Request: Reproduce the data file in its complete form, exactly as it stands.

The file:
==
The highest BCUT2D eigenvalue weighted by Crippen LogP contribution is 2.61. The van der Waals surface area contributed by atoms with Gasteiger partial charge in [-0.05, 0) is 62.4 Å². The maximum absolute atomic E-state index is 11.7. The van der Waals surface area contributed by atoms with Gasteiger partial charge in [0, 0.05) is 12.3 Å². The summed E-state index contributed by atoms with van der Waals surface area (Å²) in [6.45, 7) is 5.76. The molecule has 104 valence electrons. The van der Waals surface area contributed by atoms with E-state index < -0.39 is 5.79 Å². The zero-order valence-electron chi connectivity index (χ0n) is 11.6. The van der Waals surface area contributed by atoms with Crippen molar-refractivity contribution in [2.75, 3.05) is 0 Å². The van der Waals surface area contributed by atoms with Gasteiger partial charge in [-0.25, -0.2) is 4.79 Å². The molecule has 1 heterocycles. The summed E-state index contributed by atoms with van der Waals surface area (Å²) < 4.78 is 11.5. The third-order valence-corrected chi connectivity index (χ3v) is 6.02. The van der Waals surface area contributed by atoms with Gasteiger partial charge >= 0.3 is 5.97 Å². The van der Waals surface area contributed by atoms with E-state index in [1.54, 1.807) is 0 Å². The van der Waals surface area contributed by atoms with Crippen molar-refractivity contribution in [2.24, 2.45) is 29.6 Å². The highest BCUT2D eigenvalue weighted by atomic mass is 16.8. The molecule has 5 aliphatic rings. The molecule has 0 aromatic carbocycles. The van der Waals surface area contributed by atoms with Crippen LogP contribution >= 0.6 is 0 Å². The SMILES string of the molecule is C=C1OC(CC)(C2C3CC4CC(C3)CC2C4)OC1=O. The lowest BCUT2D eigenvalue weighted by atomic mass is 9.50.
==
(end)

The highest BCUT2D eigenvalue weighted by Crippen LogP contribution is 2.61. The van der Waals surface area contributed by atoms with Gasteiger partial charge in [-0.05, 0) is 62.4 Å². The maximum absolute atomic E-state index is 11.7. The van der Waals surface area contributed by atoms with Gasteiger partial charge in [0, 0.05) is 12.3 Å². The summed E-state index contributed by atoms with van der Waals surface area (Å²) in [6.45, 7) is 5.76. The molecule has 104 valence electrons. The van der Waals surface area contributed by atoms with E-state index < -0.39 is 5.79 Å². The zero-order valence-electron chi connectivity index (χ0n) is 11.6. The van der Waals surface area contributed by atoms with Crippen molar-refractivity contribution in [2.75, 3.05) is 0 Å². The van der Waals surface area contributed by atoms with Gasteiger partial charge in [-0.25, -0.2) is 4.79 Å². The molecule has 1 heterocycles. The summed E-state index contributed by atoms with van der Waals surface area (Å²) < 4.78 is 11.5. The third-order valence-corrected chi connectivity index (χ3v) is 6.02. The van der Waals surface area contributed by atoms with Gasteiger partial charge >= 0.3 is 5.97 Å². The van der Waals surface area contributed by atoms with E-state index in [1.54, 1.807) is 0 Å². The van der Waals surface area contributed by atoms with Crippen molar-refractivity contribution in [2.24, 2.45) is 29.6 Å². The highest BCUT2D eigenvalue weighted by atomic mass is 16.8. The molecule has 5 aliphatic rings. The molecule has 0 aromatic carbocycles. The van der Waals surface area contributed by atoms with Crippen LogP contribution >= 0.6 is 0 Å². The SMILES string of the molecule is C=C1OC(CC)(C2C3CC4CC(C3)CC2C4)OC1=O. The lowest BCUT2D eigenvalue weighted by atomic mass is 9.50.